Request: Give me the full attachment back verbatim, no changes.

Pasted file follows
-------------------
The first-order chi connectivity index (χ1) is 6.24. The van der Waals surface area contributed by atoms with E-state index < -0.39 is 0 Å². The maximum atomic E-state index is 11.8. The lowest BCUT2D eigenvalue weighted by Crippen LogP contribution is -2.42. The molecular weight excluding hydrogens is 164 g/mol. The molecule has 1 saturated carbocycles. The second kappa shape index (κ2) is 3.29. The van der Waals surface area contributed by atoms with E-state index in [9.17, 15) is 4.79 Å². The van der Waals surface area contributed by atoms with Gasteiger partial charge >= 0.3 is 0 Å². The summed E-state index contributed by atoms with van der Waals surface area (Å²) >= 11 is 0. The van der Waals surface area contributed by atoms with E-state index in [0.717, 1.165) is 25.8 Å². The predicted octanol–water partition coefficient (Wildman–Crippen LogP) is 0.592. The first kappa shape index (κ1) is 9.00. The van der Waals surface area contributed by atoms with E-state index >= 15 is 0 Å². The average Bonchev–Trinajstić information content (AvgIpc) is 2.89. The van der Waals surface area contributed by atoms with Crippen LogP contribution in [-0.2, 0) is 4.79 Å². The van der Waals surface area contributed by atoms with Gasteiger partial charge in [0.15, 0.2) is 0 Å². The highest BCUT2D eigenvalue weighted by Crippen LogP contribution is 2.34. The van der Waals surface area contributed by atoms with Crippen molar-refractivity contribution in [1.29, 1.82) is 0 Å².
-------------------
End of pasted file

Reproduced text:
The first-order chi connectivity index (χ1) is 6.24. The van der Waals surface area contributed by atoms with E-state index < -0.39 is 0 Å². The maximum atomic E-state index is 11.8. The lowest BCUT2D eigenvalue weighted by Crippen LogP contribution is -2.42. The molecular weight excluding hydrogens is 164 g/mol. The molecule has 1 saturated carbocycles. The second kappa shape index (κ2) is 3.29. The van der Waals surface area contributed by atoms with E-state index in [9.17, 15) is 4.79 Å². The van der Waals surface area contributed by atoms with Gasteiger partial charge >= 0.3 is 0 Å². The summed E-state index contributed by atoms with van der Waals surface area (Å²) >= 11 is 0. The van der Waals surface area contributed by atoms with E-state index in [0.717, 1.165) is 25.8 Å². The predicted octanol–water partition coefficient (Wildman–Crippen LogP) is 0.592. The first kappa shape index (κ1) is 9.00. The van der Waals surface area contributed by atoms with E-state index >= 15 is 0 Å². The average Bonchev–Trinajstić information content (AvgIpc) is 2.89. The van der Waals surface area contributed by atoms with Crippen LogP contribution in [-0.2, 0) is 4.79 Å². The van der Waals surface area contributed by atoms with Gasteiger partial charge in [0.15, 0.2) is 0 Å². The highest BCUT2D eigenvalue weighted by Crippen LogP contribution is 2.34. The van der Waals surface area contributed by atoms with Crippen molar-refractivity contribution in [1.29, 1.82) is 0 Å².